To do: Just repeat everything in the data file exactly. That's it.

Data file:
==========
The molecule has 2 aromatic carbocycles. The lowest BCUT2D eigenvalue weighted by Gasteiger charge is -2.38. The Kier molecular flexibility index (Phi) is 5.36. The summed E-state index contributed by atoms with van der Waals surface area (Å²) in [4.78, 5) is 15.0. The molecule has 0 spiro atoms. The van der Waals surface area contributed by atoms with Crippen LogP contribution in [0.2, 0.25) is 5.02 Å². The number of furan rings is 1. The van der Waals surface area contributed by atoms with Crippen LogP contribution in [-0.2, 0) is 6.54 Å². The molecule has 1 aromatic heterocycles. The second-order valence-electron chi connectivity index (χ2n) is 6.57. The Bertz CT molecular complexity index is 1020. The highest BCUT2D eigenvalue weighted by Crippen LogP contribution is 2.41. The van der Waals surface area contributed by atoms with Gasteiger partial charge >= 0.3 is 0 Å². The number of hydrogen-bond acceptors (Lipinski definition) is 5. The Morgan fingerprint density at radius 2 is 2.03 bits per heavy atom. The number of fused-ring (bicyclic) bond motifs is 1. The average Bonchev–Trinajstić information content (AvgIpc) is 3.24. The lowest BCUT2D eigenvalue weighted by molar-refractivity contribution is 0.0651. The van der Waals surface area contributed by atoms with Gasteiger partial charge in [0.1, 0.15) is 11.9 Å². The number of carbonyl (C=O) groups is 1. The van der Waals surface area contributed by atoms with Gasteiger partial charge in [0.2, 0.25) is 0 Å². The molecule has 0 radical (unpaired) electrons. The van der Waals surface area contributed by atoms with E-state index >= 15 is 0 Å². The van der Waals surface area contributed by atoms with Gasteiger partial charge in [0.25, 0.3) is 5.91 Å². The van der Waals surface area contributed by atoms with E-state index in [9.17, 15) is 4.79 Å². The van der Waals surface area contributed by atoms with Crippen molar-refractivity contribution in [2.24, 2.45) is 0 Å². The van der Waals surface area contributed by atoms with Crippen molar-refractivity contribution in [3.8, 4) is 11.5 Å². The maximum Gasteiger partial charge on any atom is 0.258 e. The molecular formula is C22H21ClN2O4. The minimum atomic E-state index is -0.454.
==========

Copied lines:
The molecule has 2 aromatic carbocycles. The lowest BCUT2D eigenvalue weighted by Gasteiger charge is -2.38. The Kier molecular flexibility index (Phi) is 5.36. The summed E-state index contributed by atoms with van der Waals surface area (Å²) in [4.78, 5) is 15.0. The molecule has 0 spiro atoms. The van der Waals surface area contributed by atoms with Crippen LogP contribution in [0.2, 0.25) is 5.02 Å². The number of furan rings is 1. The van der Waals surface area contributed by atoms with Crippen LogP contribution in [-0.2, 0) is 6.54 Å². The molecule has 1 aromatic heterocycles. The second-order valence-electron chi connectivity index (χ2n) is 6.57. The Bertz CT molecular complexity index is 1020. The highest BCUT2D eigenvalue weighted by Crippen LogP contribution is 2.41. The van der Waals surface area contributed by atoms with Gasteiger partial charge >= 0.3 is 0 Å². The number of hydrogen-bond acceptors (Lipinski definition) is 5. The Morgan fingerprint density at radius 2 is 2.03 bits per heavy atom. The number of fused-ring (bicyclic) bond motifs is 1. The average Bonchev–Trinajstić information content (AvgIpc) is 3.24. The lowest BCUT2D eigenvalue weighted by molar-refractivity contribution is 0.0651. The van der Waals surface area contributed by atoms with Gasteiger partial charge in [0.1, 0.15) is 11.9 Å². The number of carbonyl (C=O) groups is 1. The van der Waals surface area contributed by atoms with Gasteiger partial charge in [0.2, 0.25) is 0 Å². The molecule has 0 radical (unpaired) electrons. The van der Waals surface area contributed by atoms with E-state index >= 15 is 0 Å². The van der Waals surface area contributed by atoms with Gasteiger partial charge in [0.25, 0.3) is 5.91 Å². The van der Waals surface area contributed by atoms with E-state index in [9.17, 15) is 4.79 Å². The van der Waals surface area contributed by atoms with Crippen molar-refractivity contribution in [2.24, 2.45) is 0 Å². The van der Waals surface area contributed by atoms with Crippen molar-refractivity contribution in [3.8, 4) is 11.5 Å². The maximum Gasteiger partial charge on any atom is 0.258 e. The molecular formula is C22H21ClN2O4. The minimum atomic E-state index is -0.454.